Drums of Autumn

Author: P Hana

Page 85

   

His hands touched my neck, my bare back, and shoulders as he worked; fleeting touches that brought my newly thawed flesh to life. I shivered, but let the quilt fall to my lap. The fire was still burning high, flames dancing on the side of the kettle, and the room had grown quite warm.

He was now describing, in a pleasantly conversational tone, various things he would have liked to do to me, beginning with beating me black and blue with a stick, and going on from there. Gaelic is a rich language, and Jamie was far from unimaginative in matters of either violence or sex. Whether he meant it or not, I thought it was probably a good thing that I didn’t understand everything he said.

I could feel the heat of the fire on my br**sts; Jamie’s warmth against my back. The loose fabric of his shirt brushed my skin as he leaned across to reach a bottle on the shelf, and I shivered again. He noticed this, and interrupted his tirade for a moment.

“Cold?”

“No.”

“Good.” The sharp smell of camphor stung my nose, and before I could move, one large hand had seized my shoulder, holding me in place, while the other rubbed slippery oil firmly into my chest.

“Stop! That tickles! Stop, I say!”

He didn’t stop. I squirmed madly, trying to escape, but he was a lot bigger than I was.

“Be still,” he said, inexorable fingers rubbing deep between my ticklish ribs, under my collarbone, around and under my tender br**sts, greasing me as thoroughly as a suckling pig bound for the spit.

“You bastard!” I said when he let me go, breathless from struggling and giggling. I reeked of peppermint and camphor, and my skin glowed with heat from chin to belly.

He grinned at me, revenged and thoroughly unrepentant.

“You do it to me when I’ve got an ague,” he pointed out, wiping his hands on the towel. “Grease for the gander is grease for the goose, aye?”

“I have not got an ague! Not even a sniffle!”

“I expect ye will have, out all night and sleepin’ in wet clothes.” He clicked his tongue disapprovingly, like a Scottish housewife.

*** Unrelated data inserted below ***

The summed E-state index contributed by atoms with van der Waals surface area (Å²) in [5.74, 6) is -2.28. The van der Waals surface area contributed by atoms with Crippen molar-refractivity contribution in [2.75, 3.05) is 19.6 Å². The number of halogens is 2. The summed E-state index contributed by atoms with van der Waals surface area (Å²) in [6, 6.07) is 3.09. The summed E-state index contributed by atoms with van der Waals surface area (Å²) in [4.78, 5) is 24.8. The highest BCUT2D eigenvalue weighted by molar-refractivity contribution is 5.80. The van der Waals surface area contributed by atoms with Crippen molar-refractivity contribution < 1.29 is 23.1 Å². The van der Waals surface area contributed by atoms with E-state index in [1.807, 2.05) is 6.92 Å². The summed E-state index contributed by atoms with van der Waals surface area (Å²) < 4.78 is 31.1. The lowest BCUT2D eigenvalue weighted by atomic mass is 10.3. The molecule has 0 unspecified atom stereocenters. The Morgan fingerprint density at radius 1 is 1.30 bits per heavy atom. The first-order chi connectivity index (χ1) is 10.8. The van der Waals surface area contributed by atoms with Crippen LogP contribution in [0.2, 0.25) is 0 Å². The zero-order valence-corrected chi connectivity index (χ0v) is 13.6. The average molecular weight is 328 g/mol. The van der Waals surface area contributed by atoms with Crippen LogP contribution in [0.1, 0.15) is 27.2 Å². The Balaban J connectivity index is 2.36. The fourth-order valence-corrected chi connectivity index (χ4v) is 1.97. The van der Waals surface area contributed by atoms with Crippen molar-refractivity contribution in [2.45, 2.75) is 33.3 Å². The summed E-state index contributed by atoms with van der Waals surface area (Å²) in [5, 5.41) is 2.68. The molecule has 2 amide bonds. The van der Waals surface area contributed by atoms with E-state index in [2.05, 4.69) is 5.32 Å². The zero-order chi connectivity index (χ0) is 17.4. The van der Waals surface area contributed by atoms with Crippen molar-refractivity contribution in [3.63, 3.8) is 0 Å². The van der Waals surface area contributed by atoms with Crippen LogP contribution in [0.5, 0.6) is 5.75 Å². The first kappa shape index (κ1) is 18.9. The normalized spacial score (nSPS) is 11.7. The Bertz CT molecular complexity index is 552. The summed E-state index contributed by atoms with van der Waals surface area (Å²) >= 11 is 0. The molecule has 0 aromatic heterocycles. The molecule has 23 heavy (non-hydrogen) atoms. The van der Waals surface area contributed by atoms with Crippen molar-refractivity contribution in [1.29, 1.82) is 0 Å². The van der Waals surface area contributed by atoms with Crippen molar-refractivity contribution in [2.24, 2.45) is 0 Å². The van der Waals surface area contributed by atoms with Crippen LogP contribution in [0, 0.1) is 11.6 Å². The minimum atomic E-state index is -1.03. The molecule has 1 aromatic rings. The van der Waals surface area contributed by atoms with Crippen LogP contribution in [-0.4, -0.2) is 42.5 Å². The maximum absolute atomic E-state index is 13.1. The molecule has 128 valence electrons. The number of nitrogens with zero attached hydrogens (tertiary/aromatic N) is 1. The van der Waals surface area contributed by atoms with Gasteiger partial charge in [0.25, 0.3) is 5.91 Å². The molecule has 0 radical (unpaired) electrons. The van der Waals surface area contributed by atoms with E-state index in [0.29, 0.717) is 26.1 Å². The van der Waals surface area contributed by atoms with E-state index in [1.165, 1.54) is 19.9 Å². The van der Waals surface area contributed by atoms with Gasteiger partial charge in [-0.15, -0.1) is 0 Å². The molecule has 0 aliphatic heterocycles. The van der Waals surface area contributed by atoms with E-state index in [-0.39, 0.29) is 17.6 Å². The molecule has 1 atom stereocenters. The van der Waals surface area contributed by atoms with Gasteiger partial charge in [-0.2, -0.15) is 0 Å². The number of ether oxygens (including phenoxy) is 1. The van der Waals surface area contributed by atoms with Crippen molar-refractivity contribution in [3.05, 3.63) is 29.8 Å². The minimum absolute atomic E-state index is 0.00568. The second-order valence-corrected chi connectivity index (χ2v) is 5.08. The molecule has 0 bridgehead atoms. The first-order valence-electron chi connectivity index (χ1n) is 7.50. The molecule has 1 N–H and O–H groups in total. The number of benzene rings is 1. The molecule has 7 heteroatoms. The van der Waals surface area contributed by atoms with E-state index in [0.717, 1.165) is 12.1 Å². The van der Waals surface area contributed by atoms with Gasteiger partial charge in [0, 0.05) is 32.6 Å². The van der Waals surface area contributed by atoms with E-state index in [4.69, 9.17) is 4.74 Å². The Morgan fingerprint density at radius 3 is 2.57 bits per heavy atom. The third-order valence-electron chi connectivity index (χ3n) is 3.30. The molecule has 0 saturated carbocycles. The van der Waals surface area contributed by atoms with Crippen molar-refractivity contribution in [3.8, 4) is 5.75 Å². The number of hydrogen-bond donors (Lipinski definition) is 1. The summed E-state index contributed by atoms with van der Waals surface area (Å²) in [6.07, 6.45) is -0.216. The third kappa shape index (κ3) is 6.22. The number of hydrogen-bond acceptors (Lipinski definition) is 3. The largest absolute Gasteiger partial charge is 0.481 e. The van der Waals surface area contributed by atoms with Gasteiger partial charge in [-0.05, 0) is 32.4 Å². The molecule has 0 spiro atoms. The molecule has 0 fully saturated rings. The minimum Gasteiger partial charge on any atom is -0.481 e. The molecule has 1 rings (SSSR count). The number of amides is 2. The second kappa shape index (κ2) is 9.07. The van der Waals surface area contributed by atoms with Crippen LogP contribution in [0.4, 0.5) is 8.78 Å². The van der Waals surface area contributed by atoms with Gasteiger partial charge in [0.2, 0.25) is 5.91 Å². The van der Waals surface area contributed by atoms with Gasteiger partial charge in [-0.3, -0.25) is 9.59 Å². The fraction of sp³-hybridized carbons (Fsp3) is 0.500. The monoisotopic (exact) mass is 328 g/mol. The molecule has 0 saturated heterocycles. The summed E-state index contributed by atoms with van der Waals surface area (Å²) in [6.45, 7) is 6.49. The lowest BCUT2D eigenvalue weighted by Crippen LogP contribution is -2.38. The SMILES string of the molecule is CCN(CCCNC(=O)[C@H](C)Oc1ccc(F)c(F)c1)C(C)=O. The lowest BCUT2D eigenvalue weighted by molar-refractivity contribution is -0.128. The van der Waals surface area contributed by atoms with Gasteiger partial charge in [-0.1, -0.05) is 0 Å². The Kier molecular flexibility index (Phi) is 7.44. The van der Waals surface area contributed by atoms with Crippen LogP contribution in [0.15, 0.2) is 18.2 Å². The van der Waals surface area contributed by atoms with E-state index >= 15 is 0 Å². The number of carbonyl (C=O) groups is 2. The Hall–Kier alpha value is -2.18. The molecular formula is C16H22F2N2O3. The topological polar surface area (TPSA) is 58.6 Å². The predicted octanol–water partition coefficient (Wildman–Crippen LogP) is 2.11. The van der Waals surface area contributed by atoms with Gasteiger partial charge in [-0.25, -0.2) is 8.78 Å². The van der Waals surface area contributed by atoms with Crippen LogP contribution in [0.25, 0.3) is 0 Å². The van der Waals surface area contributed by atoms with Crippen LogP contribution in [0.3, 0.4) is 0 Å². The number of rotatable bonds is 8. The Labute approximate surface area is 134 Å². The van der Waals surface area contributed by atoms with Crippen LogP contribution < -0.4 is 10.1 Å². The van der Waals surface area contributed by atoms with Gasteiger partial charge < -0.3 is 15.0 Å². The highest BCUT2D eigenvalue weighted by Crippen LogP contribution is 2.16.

“And you’ve never done that, have you? How many times have you caught cold from sleeping rough?” I demanded. “Good heavens, you lived in a cave for seven years!”

“And spent three of them sneezing. Besides, I’m a man,” he added, with total illogic. “Had ye not better put on your night rail, Sassenach? Ye havena got a stitch on.”

“I noticed. Wet clothes and being cold do not cause sickness,” I informed him, hunting about under the table for the fallen quilt.

He raised both eyebrows.

“Oh, they don’t?”

“No, they don’t.” I backed out from under the table, clutching the quilt. “I’ve told you before, it’s germs that cause sickness. If I haven’t been exposed to any germs, I won’t get sick.”

“Ah, gerrrrms,” he said, rolling it like a marble in his mouth. “God, ye’ve got a fine, fat arse! Why do folk have more illness in the winter than the springtime, then? The germs breed in the cold, I expect?”

“Not exactly.” Feeling absurdly self-conscious, I spread the quilt, meaning to fold it around my shoulders again. Before I could wrap myself in it, though, he had grabbed me by the arm and pulled me toward him.

“Come here,” he said, unnecessarily. Before I could say anything, he had smacked my bare backside smartly, turned me around and kissed me, hard.

He let go, and I almost fell down. I flung my arms around him, and he grabbed my waist, steadying me.

“I dinna care whether it’s the germs or the night air or Billy-be-damned,” he said, looking sternly down his nose. “I willna have ye fallin’ ill, and that’s all about it. Now, hop yourself directly into your gown, and to bed with ye!”

He felt awfully good in my arms. The smooth linen of his shirtfront was cool against the heated glow of my greased br**sts, and while the wool of his kilt was much scratchier against my nak*d thighs and belly, the sensation was by no means unpleasant. I rubbed myself slowly against him, like a cat against a post.

“Bed,” he said again, sounding a trifle less stern.

“Mmmm,” I said, making it reasonably obvious that I didn’t mean to go there alone.

“No,” he said, squirming slightly. I supposed that he meant to get away, but since I didn’t let go, the movement merely exacerbated the situation between us.

“Mm-hmm,” I said, holding on tight. Intoxicated as I was, it hadn’t escaped me that Duncan would undoubtedly be spending the night on the hearth rug, Ian on the trundle. And while I was feeling somewhat uninhibited at the moment, the feeling didn’t extend quite that far.

“My father told me never to take advantage of a woman who was the worse for drink,” he said. He had stopped squirming, but now started again, slower, as though he couldn’t help himself.

“I’m not worse, I’m better,” I assured him. “Besides—” I executed a slow, sinuous squirm of my own. “I thought he said you weren’t drunk if you could find your arse with both hands.”

He eyed me appraisingly.

“I hate to tell ye, Sassenach, but it’s not your arse ye’ve got hold of—it’s mine.”

“That’s all right,” I assured him. “We’re married. Share and share alike. One flesh; the priest said so.”

“Perhaps it was a mistake to put that grease on ye,” he muttered, half to himself. “It never does this to me!”

“Well, you’re a man.”

He had one last gallant try.

“Should ye not eat a bit more, lass? You must be starving.”

“Mm-hm,” I said. I buried my face in his shirt and bit him, lightly. “Ravenous.”